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‘I want the truth’;Military Justice Office hard at work;

By Pfc. Brian J. Holloran | | August 23, 2005

When people hear the words military justice, courtroom scenes from the movie “A Few Good Men” may come to mind.  From the strenuous objection of Lt. Cmdr. Jo Ann Galloway, to the rigorous cross-examination of Col. Nathan Jessup, the movie provides many Marines with an expectation of how the military justice system functions.  However, while the Marines at the military justice section do work in the courtroom, that work is only one aspect of their job.

“We are responsible for a lot more than just prosecuting,” said Cpl. Jose Fabre, an administration law noncommissioned officer, Military Justice Office, Headquarters and Headquarters Squadron.  “We are also responsible for the whole administration process prior to the trial.”

The process of prosecution, from the receipt of allegations to the execution of a court-martial sentence, is a long and arduous one, said Staff Sgt. Keith Beal, military justice office chief H&HS.  Unlike in the civilian criminal justice system, a Marine’s commanding officer, not the prosecuting attorney, decides whether a Marine should face a criminal trial.

Once the charges are written up in a process called preferral, the commanding officer decides whether to convene a court-martial against the accused in a process called referral.  Once the commanding officer refers the charges to a court-martial, an arraignment before a military judge occurs.

“The arraignment is so the accused can see the judge and hear the charges filed against him,” said Beal a Valdosta, Ga., native.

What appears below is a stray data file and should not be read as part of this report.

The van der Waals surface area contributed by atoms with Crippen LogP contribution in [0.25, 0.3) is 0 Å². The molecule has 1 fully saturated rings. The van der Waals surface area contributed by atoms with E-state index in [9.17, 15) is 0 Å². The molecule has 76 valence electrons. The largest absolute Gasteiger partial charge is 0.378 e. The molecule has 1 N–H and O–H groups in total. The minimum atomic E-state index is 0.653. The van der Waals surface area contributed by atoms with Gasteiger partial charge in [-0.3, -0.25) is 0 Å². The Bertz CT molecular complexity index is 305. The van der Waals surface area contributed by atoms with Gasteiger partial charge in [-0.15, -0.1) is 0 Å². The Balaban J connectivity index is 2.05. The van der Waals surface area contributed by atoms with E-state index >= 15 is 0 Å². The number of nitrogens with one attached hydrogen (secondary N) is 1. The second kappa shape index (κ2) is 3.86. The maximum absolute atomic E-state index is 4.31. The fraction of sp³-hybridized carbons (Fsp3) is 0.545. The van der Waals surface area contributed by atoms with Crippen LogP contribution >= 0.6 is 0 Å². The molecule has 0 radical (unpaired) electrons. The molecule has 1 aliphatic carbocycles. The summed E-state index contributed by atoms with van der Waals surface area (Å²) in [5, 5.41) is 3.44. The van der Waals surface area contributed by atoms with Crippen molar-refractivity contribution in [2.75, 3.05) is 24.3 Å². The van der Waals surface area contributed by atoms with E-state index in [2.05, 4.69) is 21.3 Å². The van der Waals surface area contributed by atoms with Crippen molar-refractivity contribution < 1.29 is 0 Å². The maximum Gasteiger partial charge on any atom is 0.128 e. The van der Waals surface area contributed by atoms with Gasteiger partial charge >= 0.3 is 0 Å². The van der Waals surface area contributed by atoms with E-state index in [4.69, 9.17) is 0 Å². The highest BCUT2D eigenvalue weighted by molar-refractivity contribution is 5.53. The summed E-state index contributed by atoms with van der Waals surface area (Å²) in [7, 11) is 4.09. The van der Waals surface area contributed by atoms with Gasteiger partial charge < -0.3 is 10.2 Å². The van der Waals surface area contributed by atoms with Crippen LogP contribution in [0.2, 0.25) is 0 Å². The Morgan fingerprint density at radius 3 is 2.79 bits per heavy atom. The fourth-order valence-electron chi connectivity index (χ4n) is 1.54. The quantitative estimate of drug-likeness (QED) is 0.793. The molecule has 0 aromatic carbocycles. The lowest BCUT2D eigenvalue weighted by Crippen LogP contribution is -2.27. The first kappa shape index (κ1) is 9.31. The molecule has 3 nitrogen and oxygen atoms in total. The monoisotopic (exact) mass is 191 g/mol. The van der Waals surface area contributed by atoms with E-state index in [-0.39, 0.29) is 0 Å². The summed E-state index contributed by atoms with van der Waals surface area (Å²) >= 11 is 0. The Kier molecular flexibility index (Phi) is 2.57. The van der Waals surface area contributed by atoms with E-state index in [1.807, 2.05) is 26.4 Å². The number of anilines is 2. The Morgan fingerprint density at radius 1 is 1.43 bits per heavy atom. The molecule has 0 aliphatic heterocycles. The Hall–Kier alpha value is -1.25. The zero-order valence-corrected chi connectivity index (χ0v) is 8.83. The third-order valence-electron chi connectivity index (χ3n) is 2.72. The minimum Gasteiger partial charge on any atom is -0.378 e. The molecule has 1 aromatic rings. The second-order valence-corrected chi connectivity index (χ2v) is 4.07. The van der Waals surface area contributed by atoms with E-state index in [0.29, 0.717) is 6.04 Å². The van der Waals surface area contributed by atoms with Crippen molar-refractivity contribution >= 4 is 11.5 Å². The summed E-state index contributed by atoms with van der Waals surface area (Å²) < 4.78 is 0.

Once the accused hears the charges brought against him, he or she then decides whether they want to be tried by a court-martial composed of members, a court-martial composed of members with one third enlisted representation, or by a military judge alone, said Beal.

It is also the duty of the legal specialists to coordinate dates for the trial, acquire graphics or visual aids for the trial, properly prepare the courtroom, and ensure the accused in pre-trial confinement has a proper uniform for the court date.

“It’s also our job to make sure all the witnesses, for the prosecution and the defense, know they have to be here and also to make sure they get here for the trial,” said Beal. “We get the witnesses orders to allow them to be here and secure transportation for them.”

Throughout the process, it is also the job of the military justice section to remain in contact with the accused’s unit.

“We keep the unit updated as to how their Marine or sailor is doing,” said Fabre, a Miami native. “We also tell the unit if we need chasers.”

A chaser is a member of the accused Marine’s unit who escorts the accused to and from confinement, said Beal.

The traditions of the Corps are not only upheld in the military courts the law office serves, but they can also be seen in the professional, proficient manner the office attacks a mission.

“It’s a court, but we are still Marines,” said Beal. “We do our job in the most proficient way possible.”

Despite what Hollywood may suggest about the day-to-day labors of those working in the military justice system, the real truth is, it isn’t just intense courtroom battles to get a colonel to admit that he ordered the ‘code-red.’  In reality, the truth involves a small, but dedicated cadre of Marines who work quietly and diligently to ensure that a service member’s rights are protected and that justice is served.

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